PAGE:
To the point of a plan, yes, I think you should have one at any given time.  With a road map you will probably get somewhere, maybe not to the precise destination you originally intended, but somewhere that eventually makes sense.  Without any road map, you will more likely wander, which is not the same as exploration, and not necessarily a bad thing.  With no map, no plan, you may get somewhere you like in a time frame that is right for you, but how many of us are really comfortable with that little structure?  Even Kerouac and the Merry Pranksters thought they were going somewhere, but it was the detours that came to matter most to them.

So what about that part where the surprise left or right jab literally knocks the thinking process from your brain?  That was Tyson’s point, and the metaphor is crystal clear.  You train for the fight, you study your opponent’s every move, and you go into the ring knowing exactly what to do.  Then he does something different and you get clobbered.  Your head is ringing, you can’t see straight, but the fight is not over unless you let it be.  That’s when you decide if there is another chapter, can you react, can you recalculate on the fly, do you have another idea?  Your plan has crumbled, but you’re still in the fight, unless you choose otherwise.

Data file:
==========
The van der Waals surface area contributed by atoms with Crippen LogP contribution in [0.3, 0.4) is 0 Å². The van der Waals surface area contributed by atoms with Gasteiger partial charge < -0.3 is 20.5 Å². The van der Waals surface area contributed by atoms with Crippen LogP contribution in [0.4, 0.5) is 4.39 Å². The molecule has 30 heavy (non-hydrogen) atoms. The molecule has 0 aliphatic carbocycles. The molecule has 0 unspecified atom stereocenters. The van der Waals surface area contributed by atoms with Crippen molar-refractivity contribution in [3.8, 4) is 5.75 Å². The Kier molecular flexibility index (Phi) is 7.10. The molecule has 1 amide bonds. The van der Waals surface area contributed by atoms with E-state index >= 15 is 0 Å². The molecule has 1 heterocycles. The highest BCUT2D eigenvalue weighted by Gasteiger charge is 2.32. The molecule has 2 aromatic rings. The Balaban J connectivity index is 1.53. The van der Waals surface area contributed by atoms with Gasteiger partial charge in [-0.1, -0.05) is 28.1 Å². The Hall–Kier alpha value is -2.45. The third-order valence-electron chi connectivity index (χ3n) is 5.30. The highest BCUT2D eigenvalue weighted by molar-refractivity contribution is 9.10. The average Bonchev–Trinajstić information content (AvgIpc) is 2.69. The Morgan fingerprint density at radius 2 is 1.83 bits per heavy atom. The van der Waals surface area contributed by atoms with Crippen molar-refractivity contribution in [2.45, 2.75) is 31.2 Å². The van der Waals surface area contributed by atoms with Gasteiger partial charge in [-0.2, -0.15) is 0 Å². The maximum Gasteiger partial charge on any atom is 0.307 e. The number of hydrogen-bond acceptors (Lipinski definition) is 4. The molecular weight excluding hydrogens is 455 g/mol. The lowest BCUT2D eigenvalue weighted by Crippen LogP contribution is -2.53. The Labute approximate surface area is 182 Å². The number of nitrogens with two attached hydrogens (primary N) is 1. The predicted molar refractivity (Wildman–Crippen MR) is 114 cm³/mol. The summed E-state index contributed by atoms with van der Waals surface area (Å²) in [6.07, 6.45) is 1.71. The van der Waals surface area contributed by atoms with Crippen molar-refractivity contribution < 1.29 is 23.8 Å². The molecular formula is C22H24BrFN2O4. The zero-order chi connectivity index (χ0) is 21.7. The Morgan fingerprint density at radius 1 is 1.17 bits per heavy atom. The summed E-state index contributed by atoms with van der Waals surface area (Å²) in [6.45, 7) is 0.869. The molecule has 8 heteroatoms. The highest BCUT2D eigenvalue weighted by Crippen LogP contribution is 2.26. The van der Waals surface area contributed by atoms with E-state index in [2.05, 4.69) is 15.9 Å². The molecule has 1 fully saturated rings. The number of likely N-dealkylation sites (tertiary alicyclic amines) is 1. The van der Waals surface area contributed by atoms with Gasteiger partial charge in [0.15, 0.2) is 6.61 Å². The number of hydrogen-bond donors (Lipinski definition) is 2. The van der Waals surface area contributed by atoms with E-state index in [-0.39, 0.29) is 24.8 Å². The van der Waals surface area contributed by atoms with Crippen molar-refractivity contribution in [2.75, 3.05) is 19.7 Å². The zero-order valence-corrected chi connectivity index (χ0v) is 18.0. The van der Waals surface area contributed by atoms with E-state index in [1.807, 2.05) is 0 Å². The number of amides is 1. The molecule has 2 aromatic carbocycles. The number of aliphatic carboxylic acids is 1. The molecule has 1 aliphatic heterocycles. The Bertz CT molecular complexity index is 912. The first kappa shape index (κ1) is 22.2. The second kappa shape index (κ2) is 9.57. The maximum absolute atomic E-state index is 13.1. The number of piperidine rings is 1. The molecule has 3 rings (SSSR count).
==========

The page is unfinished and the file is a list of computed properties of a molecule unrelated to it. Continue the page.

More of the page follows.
The ability to plan and prepare, be directed and be focused, these are elements of success.  Yet equally critical is the know how to accept the extemporaneous and be ready, always ready, to seize opportunity on a second’s notice when every rule you believe to be true is changed, spun, flipped, or junked.  Knowing that a fork is there in the road takes staggering intuition that you may not even know you are calling on when it happens, because that fork won’t be labeled, that sucker punch won’t be broadcast, that opportunity when you get to it will not say “Walk This Way.”